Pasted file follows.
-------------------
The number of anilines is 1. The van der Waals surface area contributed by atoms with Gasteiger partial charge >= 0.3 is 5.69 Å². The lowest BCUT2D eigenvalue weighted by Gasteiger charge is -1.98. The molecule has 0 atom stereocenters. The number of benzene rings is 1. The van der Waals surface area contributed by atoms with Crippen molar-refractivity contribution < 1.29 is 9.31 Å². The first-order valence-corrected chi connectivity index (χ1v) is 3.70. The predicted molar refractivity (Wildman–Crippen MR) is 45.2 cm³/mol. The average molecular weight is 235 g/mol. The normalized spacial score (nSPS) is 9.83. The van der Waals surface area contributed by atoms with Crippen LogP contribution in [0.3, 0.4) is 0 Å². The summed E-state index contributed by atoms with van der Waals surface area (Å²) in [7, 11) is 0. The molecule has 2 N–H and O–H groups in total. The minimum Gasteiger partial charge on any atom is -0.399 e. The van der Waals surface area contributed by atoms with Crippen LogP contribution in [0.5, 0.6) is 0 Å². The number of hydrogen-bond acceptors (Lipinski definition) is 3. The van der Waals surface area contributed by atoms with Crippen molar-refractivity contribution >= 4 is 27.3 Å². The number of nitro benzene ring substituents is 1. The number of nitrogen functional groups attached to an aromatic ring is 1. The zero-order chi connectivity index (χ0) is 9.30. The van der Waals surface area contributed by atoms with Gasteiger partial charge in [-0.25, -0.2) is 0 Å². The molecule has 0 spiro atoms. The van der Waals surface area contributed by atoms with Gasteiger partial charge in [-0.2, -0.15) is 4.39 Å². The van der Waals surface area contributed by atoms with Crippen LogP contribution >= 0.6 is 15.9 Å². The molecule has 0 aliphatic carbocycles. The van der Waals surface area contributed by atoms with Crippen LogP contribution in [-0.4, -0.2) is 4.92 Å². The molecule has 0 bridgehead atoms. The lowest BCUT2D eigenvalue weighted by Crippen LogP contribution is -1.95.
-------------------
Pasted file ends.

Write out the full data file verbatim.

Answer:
The number of anilines is 1. The van der Waals surface area contributed by atoms with Gasteiger partial charge >= 0.3 is 5.69 Å². The lowest BCUT2D eigenvalue weighted by Gasteiger charge is -1.98. The molecule has 0 atom stereocenters. The number of benzene rings is 1. The van der Waals surface area contributed by atoms with Crippen molar-refractivity contribution < 1.29 is 9.31 Å². The first-order valence-corrected chi connectivity index (χ1v) is 3.70. The predicted molar refractivity (Wildman–Crippen MR) is 45.2 cm³/mol. The average molecular weight is 235 g/mol. The normalized spacial score (nSPS) is 9.83. The van der Waals surface area contributed by atoms with Crippen LogP contribution in [0.3, 0.4) is 0 Å². The summed E-state index contributed by atoms with van der Waals surface area (Å²) in [7, 11) is 0. The molecule has 2 N–H and O–H groups in total. The minimum Gasteiger partial charge on any atom is -0.399 e. The van der Waals surface area contributed by atoms with Crippen LogP contribution in [0.5, 0.6) is 0 Å². The number of hydrogen-bond acceptors (Lipinski definition) is 3. The van der Waals surface area contributed by atoms with Crippen molar-refractivity contribution >= 4 is 27.3 Å². The number of nitro benzene ring substituents is 1. The number of nitrogen functional groups attached to an aromatic ring is 1. The zero-order chi connectivity index (χ0) is 9.30. The van der Waals surface area contributed by atoms with Gasteiger partial charge in [-0.25, -0.2) is 0 Å². The molecule has 0 spiro atoms. The van der Waals surface area contributed by atoms with Gasteiger partial charge in [-0.2, -0.15) is 4.39 Å². The van der Waals surface area contributed by atoms with Crippen LogP contribution >= 0.6 is 15.9 Å². The molecule has 0 aliphatic carbocycles. The van der Waals surface area contributed by atoms with Crippen LogP contribution in [-0.4, -0.2) is 4.92 Å². The molecule has 0 bridgehead atoms. The lowest BCUT2D eigenvalue weighted by Crippen LogP contribution is -1.95.